The arrest of seven men accused of breaking into the Democratic National Committee’s headquarters at the Watergate office complex in 1972 triggered the newspaper’s unearthing of a series of illegal activities orchestrated by President Nixon and his closest advisers. The revelations eventually led to Nixon’s resignation. The events were memorialized by the movie “All the President’s Men,” which turned The Post—as well as Bradlee and reporters Bob Woodward and Carl Bernstein—into household names.
Seven years after Nixon’s resignation, however, the paper suffered one of its darkest hours. It was forced to give back a Pulitzer Prize awarded to reporter Janet Cooke in 1981 after she admitted that her story about an eight-year-old heroin addict in Washington named Jimmy was a fabrication.
Katharine Graham, who died in 2001, was succeeded as Post publisher by her son, Donald, in 1979. He also succeeded her as chief executive of the Washington Post Co. in 1991.
During the 1990s and into the new century, under Bradlee’s successor, Leonard Downie Jr., the paper enjoyed arguably its most successful run in terms of profits, circulation and journalism. With little direct competition, the newspaper division’s revenue and profit soared. The Post won 25 Pulitzers under Downie, including six in 2008, the year he retired and was succeeded by Marcus Brauchli as editor.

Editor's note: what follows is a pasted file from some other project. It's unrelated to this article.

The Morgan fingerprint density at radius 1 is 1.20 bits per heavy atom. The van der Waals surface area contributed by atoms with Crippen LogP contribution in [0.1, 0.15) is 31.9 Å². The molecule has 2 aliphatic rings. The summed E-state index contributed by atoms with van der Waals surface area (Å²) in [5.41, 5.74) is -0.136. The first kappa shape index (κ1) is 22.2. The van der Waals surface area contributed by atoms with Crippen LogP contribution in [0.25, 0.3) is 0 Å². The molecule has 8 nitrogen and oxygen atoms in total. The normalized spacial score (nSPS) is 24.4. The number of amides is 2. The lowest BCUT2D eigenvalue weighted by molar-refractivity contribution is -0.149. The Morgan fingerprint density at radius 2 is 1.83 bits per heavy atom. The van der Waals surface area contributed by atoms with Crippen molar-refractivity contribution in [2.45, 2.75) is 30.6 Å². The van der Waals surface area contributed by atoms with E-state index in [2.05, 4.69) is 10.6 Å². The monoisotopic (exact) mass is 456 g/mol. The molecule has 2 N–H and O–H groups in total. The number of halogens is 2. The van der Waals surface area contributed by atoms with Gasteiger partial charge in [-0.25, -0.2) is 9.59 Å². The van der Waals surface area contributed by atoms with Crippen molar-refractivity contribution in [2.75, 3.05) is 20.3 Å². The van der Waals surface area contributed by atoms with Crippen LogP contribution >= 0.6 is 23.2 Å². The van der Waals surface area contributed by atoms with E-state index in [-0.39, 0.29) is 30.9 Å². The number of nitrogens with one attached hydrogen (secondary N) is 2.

The Grahams are among the last of a dwindling number of multigenerational family owners of metropolitan newspapers. Most major newspapers were once owned by local families with decades-long ties to their town or city, but that ownership profile has faded with succeeding generations and has largely disappeared in the Internet era.
Many of the heirs to great newspaper fortunes have sold their holdings to corporations or wealthy investors with little connection to the regions that the newspapers helped shape or, in some instances lately, to local businesspeople whose wealth was more recently acquired.
Over the past 20 years, the list of family-owned companies that have sold their newspapers holdings include the Chandlers (owners of the Los Angeles Times, among others), Cowles (Minneapolis Star Tribune), Copleys (San Diego Union-Tribune), and Bancrofts (Wall Street Journal).